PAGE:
Who anoints you with decision-making power?
Yesterday was the monthly meeting of a “boss book club” that I’m a part of.
(For reference, this is not a book club comprised of “bosses.” It’s more like an analysis on the workplace term “boss,” in which some ladies and I read business books, then discuss how to apply these tactics to our lives and careers.)
As is I’m sure the case with many book clubs, it’s 25% discussion on the book, 75% real world stories and tangential topics. Which is, of course, the best part.
Yesterday, we discussed the book, “Switch: How to Change Things When Change is Hard.” While somewhat outdated in some of their references (the book is more than a decade old and doesn’t address much, at all, about the new world order of the Internet), it’s peppered with vignettes and anecdotes that help drive the point home. We spent a lot of our time dissecting these examples.
“What I want to know,” I interjected, “Is how these people came up with these crazy audacious goals and numbers to set in the first place. Say, the guy who said he wanted to save 100,000 lives in 18 months by instigating safer procedures in hospitals all over the country. How did he really know that 100,000 was the right number? Or that those new safety procedures he outlined would actually get him there?”
This spiraled into a long conversation around decision-making in general. While we all agreed that making any decision was preferred to waffling indefinitely for ages, this in itself can often feel scary. And then my friend Alyssa, the special projects editor at Vanity Fair, said this:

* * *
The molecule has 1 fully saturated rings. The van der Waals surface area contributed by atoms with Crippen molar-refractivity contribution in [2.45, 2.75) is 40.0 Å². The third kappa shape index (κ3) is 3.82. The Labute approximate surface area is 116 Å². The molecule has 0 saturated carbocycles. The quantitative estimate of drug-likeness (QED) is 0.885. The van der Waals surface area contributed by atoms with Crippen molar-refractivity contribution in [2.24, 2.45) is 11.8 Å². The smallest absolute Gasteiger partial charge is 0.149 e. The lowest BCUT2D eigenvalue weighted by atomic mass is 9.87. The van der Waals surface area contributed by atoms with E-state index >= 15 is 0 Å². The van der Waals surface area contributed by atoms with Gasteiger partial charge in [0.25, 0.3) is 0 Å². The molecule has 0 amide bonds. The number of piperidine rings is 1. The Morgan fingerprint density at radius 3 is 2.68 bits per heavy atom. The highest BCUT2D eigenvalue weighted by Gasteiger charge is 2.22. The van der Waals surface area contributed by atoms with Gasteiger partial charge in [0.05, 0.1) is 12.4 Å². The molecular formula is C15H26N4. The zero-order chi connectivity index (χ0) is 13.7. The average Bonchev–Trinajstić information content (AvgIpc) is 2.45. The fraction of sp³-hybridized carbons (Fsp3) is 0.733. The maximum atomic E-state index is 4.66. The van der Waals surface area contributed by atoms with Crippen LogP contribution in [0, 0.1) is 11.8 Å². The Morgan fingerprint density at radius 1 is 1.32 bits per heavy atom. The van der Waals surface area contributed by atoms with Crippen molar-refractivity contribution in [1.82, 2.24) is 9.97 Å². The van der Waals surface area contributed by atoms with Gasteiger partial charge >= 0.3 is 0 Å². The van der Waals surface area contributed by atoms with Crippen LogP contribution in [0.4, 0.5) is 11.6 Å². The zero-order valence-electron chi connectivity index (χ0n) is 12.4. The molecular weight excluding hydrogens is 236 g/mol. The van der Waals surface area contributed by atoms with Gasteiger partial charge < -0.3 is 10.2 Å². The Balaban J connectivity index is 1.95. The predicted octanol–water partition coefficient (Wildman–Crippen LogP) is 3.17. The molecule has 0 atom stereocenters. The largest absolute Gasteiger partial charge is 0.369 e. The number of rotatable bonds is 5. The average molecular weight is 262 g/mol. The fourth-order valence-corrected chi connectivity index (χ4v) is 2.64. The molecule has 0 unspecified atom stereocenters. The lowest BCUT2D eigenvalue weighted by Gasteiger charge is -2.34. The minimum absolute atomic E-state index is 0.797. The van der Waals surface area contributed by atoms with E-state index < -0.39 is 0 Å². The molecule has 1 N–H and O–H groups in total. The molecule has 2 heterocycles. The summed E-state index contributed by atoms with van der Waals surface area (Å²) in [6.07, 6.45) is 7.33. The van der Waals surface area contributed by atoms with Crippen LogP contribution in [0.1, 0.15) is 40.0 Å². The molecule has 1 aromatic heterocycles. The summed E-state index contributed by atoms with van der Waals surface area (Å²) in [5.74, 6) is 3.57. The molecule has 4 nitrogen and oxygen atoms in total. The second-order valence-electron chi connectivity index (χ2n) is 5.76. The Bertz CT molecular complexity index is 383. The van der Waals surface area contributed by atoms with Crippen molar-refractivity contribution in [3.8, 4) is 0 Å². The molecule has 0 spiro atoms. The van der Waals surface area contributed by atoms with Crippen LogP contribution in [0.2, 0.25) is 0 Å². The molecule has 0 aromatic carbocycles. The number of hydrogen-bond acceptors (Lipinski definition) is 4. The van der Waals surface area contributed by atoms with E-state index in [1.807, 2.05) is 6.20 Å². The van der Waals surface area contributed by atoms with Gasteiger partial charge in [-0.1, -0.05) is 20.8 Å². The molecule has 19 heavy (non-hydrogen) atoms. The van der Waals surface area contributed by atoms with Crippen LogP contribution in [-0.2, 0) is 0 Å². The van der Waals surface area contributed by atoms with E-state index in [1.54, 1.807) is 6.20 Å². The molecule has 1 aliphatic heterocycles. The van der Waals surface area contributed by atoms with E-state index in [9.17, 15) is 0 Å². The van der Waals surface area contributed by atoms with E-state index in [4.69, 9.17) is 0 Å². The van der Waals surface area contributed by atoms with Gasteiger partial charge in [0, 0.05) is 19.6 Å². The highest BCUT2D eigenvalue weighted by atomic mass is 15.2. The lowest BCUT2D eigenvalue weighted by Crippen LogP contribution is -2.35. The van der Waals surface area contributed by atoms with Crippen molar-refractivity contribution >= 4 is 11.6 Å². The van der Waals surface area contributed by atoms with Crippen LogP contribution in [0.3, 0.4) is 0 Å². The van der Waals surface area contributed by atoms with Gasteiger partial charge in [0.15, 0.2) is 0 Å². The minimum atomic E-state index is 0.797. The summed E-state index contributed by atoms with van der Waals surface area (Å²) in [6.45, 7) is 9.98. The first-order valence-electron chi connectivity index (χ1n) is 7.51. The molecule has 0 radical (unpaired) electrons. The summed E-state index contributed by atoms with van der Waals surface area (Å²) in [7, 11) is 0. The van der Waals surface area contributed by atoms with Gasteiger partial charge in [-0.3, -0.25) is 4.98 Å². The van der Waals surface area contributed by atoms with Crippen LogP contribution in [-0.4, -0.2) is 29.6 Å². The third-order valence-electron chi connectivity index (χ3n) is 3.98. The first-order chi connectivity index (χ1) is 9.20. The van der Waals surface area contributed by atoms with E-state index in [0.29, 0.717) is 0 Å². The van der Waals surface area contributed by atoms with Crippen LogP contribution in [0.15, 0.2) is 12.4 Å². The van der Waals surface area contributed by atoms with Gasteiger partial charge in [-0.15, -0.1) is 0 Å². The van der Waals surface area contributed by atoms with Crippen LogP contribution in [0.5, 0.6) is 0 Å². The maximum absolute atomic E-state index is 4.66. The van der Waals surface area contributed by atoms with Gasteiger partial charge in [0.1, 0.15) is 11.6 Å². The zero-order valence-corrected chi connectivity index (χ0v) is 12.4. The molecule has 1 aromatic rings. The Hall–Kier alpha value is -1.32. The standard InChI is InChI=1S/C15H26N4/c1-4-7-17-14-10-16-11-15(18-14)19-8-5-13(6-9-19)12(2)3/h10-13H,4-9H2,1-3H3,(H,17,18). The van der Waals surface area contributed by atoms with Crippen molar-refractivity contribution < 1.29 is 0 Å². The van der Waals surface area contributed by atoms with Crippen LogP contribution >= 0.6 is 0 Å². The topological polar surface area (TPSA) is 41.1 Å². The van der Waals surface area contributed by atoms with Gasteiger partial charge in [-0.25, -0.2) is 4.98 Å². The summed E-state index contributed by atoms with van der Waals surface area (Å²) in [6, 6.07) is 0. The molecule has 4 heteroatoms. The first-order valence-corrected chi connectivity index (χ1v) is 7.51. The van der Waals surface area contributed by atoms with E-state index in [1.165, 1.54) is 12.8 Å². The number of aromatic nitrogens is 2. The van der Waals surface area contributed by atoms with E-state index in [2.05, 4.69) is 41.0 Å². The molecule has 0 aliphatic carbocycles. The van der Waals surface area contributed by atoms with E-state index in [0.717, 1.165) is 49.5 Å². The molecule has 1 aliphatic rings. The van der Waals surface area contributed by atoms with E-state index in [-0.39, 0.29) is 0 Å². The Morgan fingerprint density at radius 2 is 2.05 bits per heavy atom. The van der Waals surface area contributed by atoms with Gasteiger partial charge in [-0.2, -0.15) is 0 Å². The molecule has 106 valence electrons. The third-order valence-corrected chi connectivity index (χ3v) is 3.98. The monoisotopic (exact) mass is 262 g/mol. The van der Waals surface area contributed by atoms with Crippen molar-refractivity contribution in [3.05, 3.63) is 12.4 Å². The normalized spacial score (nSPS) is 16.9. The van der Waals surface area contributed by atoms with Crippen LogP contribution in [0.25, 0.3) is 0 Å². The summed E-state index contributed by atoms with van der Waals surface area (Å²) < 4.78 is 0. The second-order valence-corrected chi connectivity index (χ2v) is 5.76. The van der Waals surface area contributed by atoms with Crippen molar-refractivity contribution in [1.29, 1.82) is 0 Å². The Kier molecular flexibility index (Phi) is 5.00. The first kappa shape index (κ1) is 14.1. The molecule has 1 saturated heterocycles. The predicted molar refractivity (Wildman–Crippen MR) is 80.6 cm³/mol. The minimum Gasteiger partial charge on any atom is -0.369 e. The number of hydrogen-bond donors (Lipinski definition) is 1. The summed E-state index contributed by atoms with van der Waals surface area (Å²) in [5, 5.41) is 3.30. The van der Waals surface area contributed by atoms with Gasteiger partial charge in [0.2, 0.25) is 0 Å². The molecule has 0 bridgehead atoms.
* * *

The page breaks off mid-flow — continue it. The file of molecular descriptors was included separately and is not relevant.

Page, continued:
“The hardest part is recognizing when you’re empowered to make a decision. It’s not like somebody comes along and suddenly ‘anoints’ you with the power to decide certain issues. The more senior you become, the less guidance you have. And no matter how much you wanted to get there or how worried you are about not doing a good job, you have to just own it completely — all yourself.”
I thought this was one of the most astute comments made all night.
When you get a new job or a new title, sure, you might read the job description, but you don’t get a special, magical handoff from the senior person one rung above you. Nobody says to you, “Okay, so with this shiny new title, here are the things you should decide. And here are the things I will decide. Stay within these boundaries and run forth!”
And for those of us who may have been a bit more achievement motivated throughout our academic careers, maybe this is part of the same problem. We’re paralyzed with indecision because we don’t know where the lines are.
They’ve said that valedictorians and salutatorians are rarely among “the most successful” in their work careers. In fact, a study of 700 millionaires found that the average GPA was just 2.9.
In order to succeed academically, you need to know the rules (so you know how to hit all the high marks). But in order to succeed in business, you need to not care about the rules (so you know where to push boundaries).
This is why deciding things is hard for people like me who like putting things in neat little boxes. It’s why learning to write is different from learning the rules of grammar. It’s why startups are rocket ships on the outside but sloppy on the inside.
And it’s why it’s so important to not wait for anyone to anoint you with decision-making power. Because that’s just not how things things go.
Originally published at Dry Erase.